He removed to Edenton from the country. He was diligent in business. He made friends. He won clients. He gained causes. He was a plain man. Plain in his attire. Plain in his manners. Plain and free and simple in his intercourse. He followed the courts from Currituck to Hyde, and was everywhere a favorite. In politics he was an unterrified Democrat, at a time when it was thought not to be decent to be other than a Whig. Democrats recognized him as an able leader in whom there was "no variableness nor shadow of turning." He was everywhere their trusted leader, counselor and guide. He was a thorough, well-posted politician and Democrat, not a speaker of the first class, but eminently wise in counsel.

Mr. Heath was now a leader in the profession, with a leading practice in all the courts, the peer of the ablest in a bar that presented a galaxy of talent, and numbered among its members Moore, and Kinney, and Outlaw, and Cherry, and Bragg, and Jim Allen, and Tom Jones, and Jas. Jones, and Haughton, and Jesse Wilson, and Bailey, and Sheppard, and Smith, and Elliott, and Paine, and Brooks, and Martin. Among this array of talent, Mr. Heath held high rank, as a ready, astute and profound lawyer. His memory of authority and precedent was a marvel. At a moment's notice he would cite cases by name and page and in point.

In Edenton, where he lived, he was the acknowledged rival of Judge Moore, and their conventional courtesy there was too much rivalry for cordial friendship. Moore was laborious, painstaking, cautious, earnest. Heath was ready, quick, alert, surprising. Moore was earnest, and earnestness sometimes arose to eloquence. Heath was calm, easy, placable, even-tempered. Moore was impassioned and vehement. Generally Moore was the more successful lawyer.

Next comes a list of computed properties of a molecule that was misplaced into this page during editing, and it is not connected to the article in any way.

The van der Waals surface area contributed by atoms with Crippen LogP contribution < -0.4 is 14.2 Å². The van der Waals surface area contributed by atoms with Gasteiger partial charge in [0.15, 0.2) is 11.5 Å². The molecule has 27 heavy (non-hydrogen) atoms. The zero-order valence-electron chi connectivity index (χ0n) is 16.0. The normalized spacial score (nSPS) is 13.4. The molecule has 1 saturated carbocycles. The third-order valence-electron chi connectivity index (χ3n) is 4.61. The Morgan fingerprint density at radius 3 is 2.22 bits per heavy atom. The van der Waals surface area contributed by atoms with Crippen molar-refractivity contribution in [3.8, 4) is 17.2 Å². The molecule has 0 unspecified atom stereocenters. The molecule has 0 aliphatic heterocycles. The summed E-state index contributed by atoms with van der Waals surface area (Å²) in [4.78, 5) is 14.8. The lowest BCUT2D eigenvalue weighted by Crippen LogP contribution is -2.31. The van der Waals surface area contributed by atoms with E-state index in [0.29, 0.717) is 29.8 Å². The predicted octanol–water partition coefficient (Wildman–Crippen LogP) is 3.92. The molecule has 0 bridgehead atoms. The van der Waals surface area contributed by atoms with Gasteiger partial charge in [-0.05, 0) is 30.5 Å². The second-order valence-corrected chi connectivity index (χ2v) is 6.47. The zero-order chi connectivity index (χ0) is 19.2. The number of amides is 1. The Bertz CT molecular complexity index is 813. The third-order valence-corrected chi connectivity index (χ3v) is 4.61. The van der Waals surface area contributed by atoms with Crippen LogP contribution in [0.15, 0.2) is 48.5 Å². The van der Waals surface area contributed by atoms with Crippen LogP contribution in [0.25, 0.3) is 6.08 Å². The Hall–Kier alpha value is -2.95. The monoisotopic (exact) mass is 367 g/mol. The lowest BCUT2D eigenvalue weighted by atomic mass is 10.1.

In the courthouse in Edenton there is a marble tablet with notable judges, among whom Robert Heath.

History of Western North Carolina - Chapter 8-A
Ashe county North Carolina -- Jefferson:
Old Buildings: The building now known as Jefferson Inn was built in two parts by the late George Bower. The part used by the Bank of Ashe was built first, but the date cannot be determined definitely, and the eastern part some years later. The frame building next to the east was George Bower's store, in which the postoffice was kept, and holes in the partitions are still visible which had been used for posting letters. James Gentry was killed one snowy Christmas night about the year 1876, in front of this building while Mont. Hardin was keeping hotel. Douglas Dixon was tried for the murder, but was acquitted. It was in this building also that Judge Robert R. Heath, sick and delirious, inflicted a wound upon himself from which he afterwards died. The hand-forged hinges and window fastenings indicate that the building is old.

 
 
Family links: 
 Spouse:
  America C. Rousseau Davis (1816 - 1903)
 
Burial:
Jefferson Cemetery
Jefferson
Ashe County
North Carolina, USA
 
Maintained by: Amy Levesque
Originally Created by: Slowweb
Record added: Apr 10, 2012
Find A Grave Memorial# 88322635
Robert Reed Heath
Added by: Sparhawk
 
Robert Reed Heath
Added by: Sparhawk
 
 
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- Brenda Ramsey
 Added: Nov. 27, 2012